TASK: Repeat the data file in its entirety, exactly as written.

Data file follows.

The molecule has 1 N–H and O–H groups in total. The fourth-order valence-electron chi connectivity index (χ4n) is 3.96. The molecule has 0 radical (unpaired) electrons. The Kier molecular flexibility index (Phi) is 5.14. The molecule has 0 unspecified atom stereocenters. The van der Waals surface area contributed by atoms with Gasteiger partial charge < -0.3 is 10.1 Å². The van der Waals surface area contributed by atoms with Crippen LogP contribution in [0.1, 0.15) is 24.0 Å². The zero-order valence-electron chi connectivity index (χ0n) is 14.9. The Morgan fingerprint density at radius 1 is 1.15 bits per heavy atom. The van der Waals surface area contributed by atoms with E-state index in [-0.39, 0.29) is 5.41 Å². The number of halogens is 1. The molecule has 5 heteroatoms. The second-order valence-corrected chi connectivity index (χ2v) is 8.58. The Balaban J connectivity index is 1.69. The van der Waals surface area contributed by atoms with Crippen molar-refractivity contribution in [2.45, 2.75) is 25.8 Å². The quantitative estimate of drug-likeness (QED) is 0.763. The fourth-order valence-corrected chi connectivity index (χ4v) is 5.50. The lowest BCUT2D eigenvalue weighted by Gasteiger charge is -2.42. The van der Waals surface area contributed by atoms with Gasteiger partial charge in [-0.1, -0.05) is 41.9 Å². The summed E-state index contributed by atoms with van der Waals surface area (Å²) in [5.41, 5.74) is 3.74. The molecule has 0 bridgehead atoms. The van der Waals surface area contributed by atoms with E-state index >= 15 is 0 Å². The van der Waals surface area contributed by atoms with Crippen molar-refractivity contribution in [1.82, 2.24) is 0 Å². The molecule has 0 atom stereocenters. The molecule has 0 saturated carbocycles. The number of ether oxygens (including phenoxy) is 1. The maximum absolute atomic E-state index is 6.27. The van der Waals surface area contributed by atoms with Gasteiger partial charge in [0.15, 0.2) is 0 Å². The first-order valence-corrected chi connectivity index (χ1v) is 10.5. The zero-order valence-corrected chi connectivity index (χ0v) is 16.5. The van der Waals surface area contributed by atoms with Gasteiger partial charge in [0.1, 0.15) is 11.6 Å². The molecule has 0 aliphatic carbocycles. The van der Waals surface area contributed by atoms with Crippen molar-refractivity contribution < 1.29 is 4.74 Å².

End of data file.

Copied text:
The molecule has 1 N–H and O–H groups in total. The fourth-order valence-electron chi connectivity index (χ4n) is 3.96. The molecule has 0 radical (unpaired) electrons. The Kier molecular flexibility index (Phi) is 5.14. The molecule has 0 unspecified atom stereocenters. The van der Waals surface area contributed by atoms with Gasteiger partial charge < -0.3 is 10.1 Å². The van der Waals surface area contributed by atoms with Crippen LogP contribution in [0.1, 0.15) is 24.0 Å². The zero-order valence-electron chi connectivity index (χ0n) is 14.9. The Morgan fingerprint density at radius 1 is 1.15 bits per heavy atom. The van der Waals surface area contributed by atoms with E-state index in [-0.39, 0.29) is 5.41 Å². The number of halogens is 1. The molecule has 5 heteroatoms. The second-order valence-corrected chi connectivity index (χ2v) is 8.58. The Balaban J connectivity index is 1.69. The van der Waals surface area contributed by atoms with Crippen molar-refractivity contribution in [2.45, 2.75) is 25.8 Å². The quantitative estimate of drug-likeness (QED) is 0.763. The fourth-order valence-corrected chi connectivity index (χ4v) is 5.50. The lowest BCUT2D eigenvalue weighted by Gasteiger charge is -2.42. The van der Waals surface area contributed by atoms with Gasteiger partial charge in [-0.1, -0.05) is 41.9 Å². The summed E-state index contributed by atoms with van der Waals surface area (Å²) in [5.41, 5.74) is 3.74. The molecule has 0 bridgehead atoms. The van der Waals surface area contributed by atoms with E-state index >= 15 is 0 Å². The van der Waals surface area contributed by atoms with Crippen molar-refractivity contribution in [1.82, 2.24) is 0 Å². The molecule has 0 atom stereocenters. The molecule has 0 saturated carbocycles. The number of ether oxygens (including phenoxy) is 1. The maximum absolute atomic E-state index is 6.27. The van der Waals surface area contributed by atoms with Gasteiger partial charge in [0.15, 0.2) is 0 Å². The first-order valence-corrected chi connectivity index (χ1v) is 10.5. The zero-order valence-corrected chi connectivity index (χ0v) is 16.5. The van der Waals surface area contributed by atoms with Gasteiger partial charge in [0.1, 0.15) is 11.6 Å². The molecule has 0 aliphatic carbocycles. The van der Waals surface area contributed by atoms with Crippen molar-refractivity contribution < 1.29 is 4.74 Å².